To ground the symposium’s future-looking slant on the BOOK, there will be an Open House in MIT’s Institute Archives, Special Collections, and Conservation Lab on Friday morning, May 4th (10:00-11:30 a.m.). The Archives have a fabulous collection not only of science and technology holdings, but also of materials ranging across disciplines and print media. Here are a few highlights that will be on display for visitors to see and handle, akin to a mini-history of the BOOK. To learn more about MIT’s Institute Archives and Special Collections, click here.
BOOK OF HOURS use of Paris, Horae Beatae Mariae Virginis (France, 15th century) Uncataloged
This is a fine example of a manu-script, or a text “written by hand.” Books of Hours were private devotionals in the Middle Ages. One famous example is the Belles Heures of the Duke of Berry. A colorful anecdote about Anne Boleyn’s Book of Hours recounts how she and Henry VIII used her book as a mode of flirtation! To learn more about Books of Hours, click here.
QUARTO SHEET (folded to make pages of a book)
To learn more about collation, see here.
LEAF FROM THE GUTENBERG BIBLE (Mainz, ca. 1454) Uncataloged
When this particular page was discovered in a hut in Germany, it was learned that other Gutenberg leaves were being used to cover local children’s schoolbooks. Compare copies on paper and on vellum here, or check out this “Anatomy of a Page.” When you’re ready to view the next item, try to judge that book by its cover…
BESTIARY, or Conrad Gessner’s Icones animalium quadrupedum viviparorum et oviparorum (Zurich, 1553) QL41.G391 1553
From its cover, this might be guessed to be a book of music rather than of beasts. But look below to see what lurks inside. The rhinoceros is a copy of Albrecht Dürer’s famed print. In addition to recognizable animals like lions and dogs, the book also contains unicorns and monsters. The book is printed, but the images all are finely hand-colored.
NUREMBERG CHRONICLE, or Hartmann Schedel’s Registrum hujus operis libri cronicarum (Nuremberg, 1493) D17.S315 1493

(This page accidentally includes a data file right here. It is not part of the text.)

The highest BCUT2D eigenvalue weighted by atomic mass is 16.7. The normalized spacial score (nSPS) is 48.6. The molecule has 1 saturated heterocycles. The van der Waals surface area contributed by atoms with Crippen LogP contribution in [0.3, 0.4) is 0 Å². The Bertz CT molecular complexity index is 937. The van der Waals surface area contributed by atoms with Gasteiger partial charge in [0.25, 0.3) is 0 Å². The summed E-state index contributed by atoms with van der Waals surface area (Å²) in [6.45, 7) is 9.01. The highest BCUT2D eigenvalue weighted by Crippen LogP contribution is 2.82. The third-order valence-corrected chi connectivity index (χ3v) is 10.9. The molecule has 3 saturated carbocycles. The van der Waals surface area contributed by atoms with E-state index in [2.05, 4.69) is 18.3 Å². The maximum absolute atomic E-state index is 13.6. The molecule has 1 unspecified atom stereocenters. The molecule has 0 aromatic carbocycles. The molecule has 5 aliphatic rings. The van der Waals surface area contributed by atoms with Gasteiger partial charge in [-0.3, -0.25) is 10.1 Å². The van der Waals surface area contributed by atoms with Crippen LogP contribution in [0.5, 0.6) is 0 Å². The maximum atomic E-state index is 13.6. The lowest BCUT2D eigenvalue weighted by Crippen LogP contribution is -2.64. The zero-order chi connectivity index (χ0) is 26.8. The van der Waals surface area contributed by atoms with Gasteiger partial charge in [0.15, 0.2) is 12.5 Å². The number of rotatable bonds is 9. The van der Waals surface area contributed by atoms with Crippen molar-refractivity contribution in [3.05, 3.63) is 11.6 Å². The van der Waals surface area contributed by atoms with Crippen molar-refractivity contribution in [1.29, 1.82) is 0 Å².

The Nuremberg Chronicle was an early printed book (or incunabulum) that served as a kind of illustrated world history. For efficiency, images often were repeated, which meant that the same-looking person might reappear labeled with a different name. The title exists on the fore-edge, rather than the spine. To see more images from inside the book (cities, people, and even a few more monsters) in a colored edition, click here.
DIDEROT’S ENCYCLOPÉDIE, ou, Dictionnaire raisonné des sciences, des arts et des métiers (Paris, 1751-1765) AE25.D555 1751
These volumes from Diderot’s Encyclopédie relate to the history of printing, including that entry: “Imprimerie.” (A translation of this entry can be found here.) The volume of plates includes an illustration of a print shop. Beneath it is a composing stick of type (set in reverse) facing the opposite page that illustrates how that type would appear once printed.
ELIOT INDIAN BIBLE Mamvsse wunneetupanatamwe up-biblum God naneeswe nukkone testament (Cambridge, Mass., 1685) BS345.A2 E42 1685
This bilingual English and Wampanoag Bible was used by MIT student, Jessie Little Doe Baird, SM ’00 to help revive the Wôpanâak language.
WALT WHITMAN, LEAVES OF GRASS (Brooklyn, 1855) PS3201 1855
This is a first edition of Whitman’s famed collection of poetry, Leaves of Grass. A number of editions appeared during his lifetime ~ and since!
MINIATURE BOOKS Galileo Galilei’s Galileo a Madama Cristina di Lorena (Padua, 1897) BS480.G28 1897
Other examples of miniature books in MIT’s collection include the collected speeches of Abraham Lincoln. A wonderful repository of miniature books can be found here.
SCRAPBOOKS Remarkable light-houses, and beacons, in various parts of the world (ca. 1832-1844) Uncataloged
For practices like scrapbooking, see also commonplace books and extra-illustration.
AUTHORS MEET READERS
There are many interesting ways that readers interface with texts. Here is one case where the title page was reproduced by hand in ink, hard to notice unless looked at closely. (This particular text was used not far from here in its day in Salem, MA.) Richard Baxter’s The Certainty of the Worlds of Spirits (London, 1691) BF1445.B39 1691
Manicules Johannes Indagine’s Introductiones apotelesmaticae elegantes” by Johannes Indagine (Frankfurt, 1551) BF910.I53 1551
An early means of highlighting, using your own personalized pointing hand (manicule) to draw attention to interesting parts of the text.
Marginalia John Stuart Mill’s Principles of political economy (London, 1880) HB161.M645 1880
Marginalia in this particular text (small as microscript) is in both English and French.
VOLVELLES & MOVEABLE PARTS Jean Oursel’s Le grand guidon et tresor journalier des astres (Rouen, 1680?) CE91.O978 1680 and W. Häntzschel-Clairmont’s Die elektrotechnische Praxis (Berlin, 1907) TK145.H36 1907
To learn more about volvelles, see here and here. Given its technological bent, might these somehow anticipate future directions of the book? What about this next book that seems to conduct electricity? W. Snow Harris’s Observations on the effects of lightning on floating bodies (London, 1823) OVRSIZE TH9061.H37 1823
All these and more will be on display at the Open House on Friday, May 4, from 10:00-11:30 a.m. Come and see these items in person, talk with librarians, and discover more about how to access these treasures on your own after the Symposium. In addition to the Reading Room display, visitors will be welcome to visit the Conservation Lab and talk to conservators about preservation practices and techniques.
Special thanks to Stephen Skuce, Patrick Olson, and their colleagues for helping to plan the Open House. Photos in this post by Gretchen Henderson and Patrick Olson, with permission by the Archives.